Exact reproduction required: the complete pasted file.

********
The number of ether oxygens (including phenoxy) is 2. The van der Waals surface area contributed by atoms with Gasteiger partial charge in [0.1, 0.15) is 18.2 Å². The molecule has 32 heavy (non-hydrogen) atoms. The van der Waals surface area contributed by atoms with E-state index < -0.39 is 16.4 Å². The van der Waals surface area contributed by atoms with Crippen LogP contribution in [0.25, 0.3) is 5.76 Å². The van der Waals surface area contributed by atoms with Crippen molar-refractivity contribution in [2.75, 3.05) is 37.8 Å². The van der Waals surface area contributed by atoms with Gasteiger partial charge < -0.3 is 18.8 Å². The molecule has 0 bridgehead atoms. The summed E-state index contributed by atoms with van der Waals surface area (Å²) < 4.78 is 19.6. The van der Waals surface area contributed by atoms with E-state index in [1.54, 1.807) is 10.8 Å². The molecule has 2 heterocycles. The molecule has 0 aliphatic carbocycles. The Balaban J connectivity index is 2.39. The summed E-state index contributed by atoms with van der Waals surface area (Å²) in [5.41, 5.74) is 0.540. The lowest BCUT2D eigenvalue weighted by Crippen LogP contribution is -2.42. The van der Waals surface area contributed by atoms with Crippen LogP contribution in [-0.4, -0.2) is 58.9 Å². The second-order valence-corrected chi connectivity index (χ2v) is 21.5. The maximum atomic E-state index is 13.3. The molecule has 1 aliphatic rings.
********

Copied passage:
The number of ether oxygens (including phenoxy) is 2. The van der Waals surface area contributed by atoms with Gasteiger partial charge in [0.1, 0.15) is 18.2 Å². The molecule has 32 heavy (non-hydrogen) atoms. The van der Waals surface area contributed by atoms with E-state index < -0.39 is 16.4 Å². The van der Waals surface area contributed by atoms with Crippen LogP contribution in [0.25, 0.3) is 5.76 Å². The van der Waals surface area contributed by atoms with Crippen molar-refractivity contribution in [2.75, 3.05) is 37.8 Å². The van der Waals surface area contributed by atoms with Gasteiger partial charge < -0.3 is 18.8 Å². The molecule has 0 bridgehead atoms. The summed E-state index contributed by atoms with van der Waals surface area (Å²) < 4.78 is 19.6. The van der Waals surface area contributed by atoms with E-state index in [1.54, 1.807) is 10.8 Å². The molecule has 2 heterocycles. The molecule has 0 aliphatic carbocycles. The Balaban J connectivity index is 2.39. The summed E-state index contributed by atoms with van der Waals surface area (Å²) in [5.41, 5.74) is 0.540. The lowest BCUT2D eigenvalue weighted by Crippen LogP contribution is -2.42. The van der Waals surface area contributed by atoms with Crippen LogP contribution in [-0.4, -0.2) is 58.9 Å². The second-order valence-corrected chi connectivity index (χ2v) is 21.5. The maximum atomic E-state index is 13.3. The molecule has 1 aliphatic rings.